Now, let’s modify the number of `kilos`, and see what happens to `pounds`:

```mass.kilos = 1200
print(mass.pounds)```

Output:

`2205`

Changing the number of `kilos` did not affect the number of `pounds`. This is because you did not update the `pounds`. Of course, this is not what you want. It would be better if the `pounds` property would be updated at the same time.

To fix this, you can replace the `pounds` attribute with a `pounds()` method. This method computes the `pounds` on-demand based on the number of `kilos`.

```class Mass:
def __init__(self, kilos):
self.kilos = kilos

def pounds(self):
return self.kilos * 2.205```

Now you can test it:

```mass = Mass(100)
print(mass.pounds())

mass.kilos = 500
print(mass.pounds())```

Result:

```220.5
1102.5```

This works like a charm.

However, now calling `mass.pounds` does not work as it is no longer a variable. Thus, if you call `mass.pounds` without parenthesis anywhere in the code, the program crashes. So even though the change fixed the problem, it introduced syntactical differences.

Now, you could go through the whole project and add the parenthesis for each `mass.pounds` call.

But there is an alternative.

Use the `@property` decorator to extend the `pounds()` method. This turns the method into a getter method. This means it is still accessible similar to a variable even though it is a method. In other words, you do not need to use parenthesis with this method call:

```class Mass:
def __init__(self, kilos):
self.kilos = kilos

@property
def pounds(self):
return self.kilos * 2.205```

For example:

```mass = Mass(100)
print(mass.pounds)

mass.kilos = 500
print(mass.pounds)```

Using the `@property` decorator thus reduces the risk of making the old code crash due to the changes in syntax.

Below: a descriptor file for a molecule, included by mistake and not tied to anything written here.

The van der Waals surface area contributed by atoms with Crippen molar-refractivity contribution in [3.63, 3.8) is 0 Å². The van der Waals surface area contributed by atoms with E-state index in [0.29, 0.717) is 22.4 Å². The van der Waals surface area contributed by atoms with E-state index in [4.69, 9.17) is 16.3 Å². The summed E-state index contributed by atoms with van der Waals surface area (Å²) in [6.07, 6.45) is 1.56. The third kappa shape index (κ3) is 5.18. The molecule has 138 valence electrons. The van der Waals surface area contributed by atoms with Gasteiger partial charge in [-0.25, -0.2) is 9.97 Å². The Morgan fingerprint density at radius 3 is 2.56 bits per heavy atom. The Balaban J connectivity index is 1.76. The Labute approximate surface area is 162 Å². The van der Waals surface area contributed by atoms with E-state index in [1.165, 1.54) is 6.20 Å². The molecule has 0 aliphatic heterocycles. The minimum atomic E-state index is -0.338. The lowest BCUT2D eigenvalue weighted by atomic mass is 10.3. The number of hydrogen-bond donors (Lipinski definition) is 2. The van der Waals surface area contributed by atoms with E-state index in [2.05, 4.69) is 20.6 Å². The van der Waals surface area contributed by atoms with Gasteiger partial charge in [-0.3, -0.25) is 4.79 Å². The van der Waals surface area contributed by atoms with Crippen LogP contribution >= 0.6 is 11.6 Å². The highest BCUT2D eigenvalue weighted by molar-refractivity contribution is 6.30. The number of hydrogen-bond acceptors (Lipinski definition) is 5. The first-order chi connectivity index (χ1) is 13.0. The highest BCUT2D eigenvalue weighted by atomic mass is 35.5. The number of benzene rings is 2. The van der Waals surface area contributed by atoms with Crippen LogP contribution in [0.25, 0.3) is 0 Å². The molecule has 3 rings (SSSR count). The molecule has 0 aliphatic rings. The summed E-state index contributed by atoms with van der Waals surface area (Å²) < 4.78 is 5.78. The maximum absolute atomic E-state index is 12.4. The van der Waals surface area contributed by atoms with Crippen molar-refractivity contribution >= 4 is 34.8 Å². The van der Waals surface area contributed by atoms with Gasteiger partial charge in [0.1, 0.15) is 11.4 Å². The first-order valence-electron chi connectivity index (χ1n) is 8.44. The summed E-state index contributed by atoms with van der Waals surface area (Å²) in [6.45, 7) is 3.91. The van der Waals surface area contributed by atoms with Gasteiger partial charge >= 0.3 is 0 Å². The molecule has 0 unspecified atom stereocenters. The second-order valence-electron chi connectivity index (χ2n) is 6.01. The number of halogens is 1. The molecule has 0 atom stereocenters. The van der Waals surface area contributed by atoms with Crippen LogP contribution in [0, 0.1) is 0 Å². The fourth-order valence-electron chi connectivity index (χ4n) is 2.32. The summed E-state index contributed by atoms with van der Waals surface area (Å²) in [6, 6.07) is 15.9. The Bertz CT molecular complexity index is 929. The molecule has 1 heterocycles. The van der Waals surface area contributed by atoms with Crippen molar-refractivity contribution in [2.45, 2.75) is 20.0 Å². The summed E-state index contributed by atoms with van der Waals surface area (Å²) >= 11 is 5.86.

## @Classmethod Decorator in Python

A class method is useful when you need a method that involves the class but is not instance-specific.

A common use case for class methods is a “second initializer”.

To create a class method in Python, decorate a method inside a class with `@classmethod`.

### Class Method as a Second Initializer in Python

Let’s say you have a `Weight` class:

```class Weight:
def __init__(self, kilos):
self.kilos = kilos```

You create `Weight` instances like this:

`w = Weight(100)`

But what if you wanted to create a weight from pounds instead of kilos? In this case, you need to convert the number of kilos to pounds beforehand:

```pounds = 220.5
kilos = pounds / 2.205

w2 = Weight(kilos)```

But this is bad practice and if done often, it introduces a lot of unnecessary repetition in the code.

What if you could create a `Weight` object directly from pounds with something like `weight.from_pounds(220.5)`?

To do this, you can write a second initializer for the `Weight` class. This is possible by using the `@classmethod` decorator: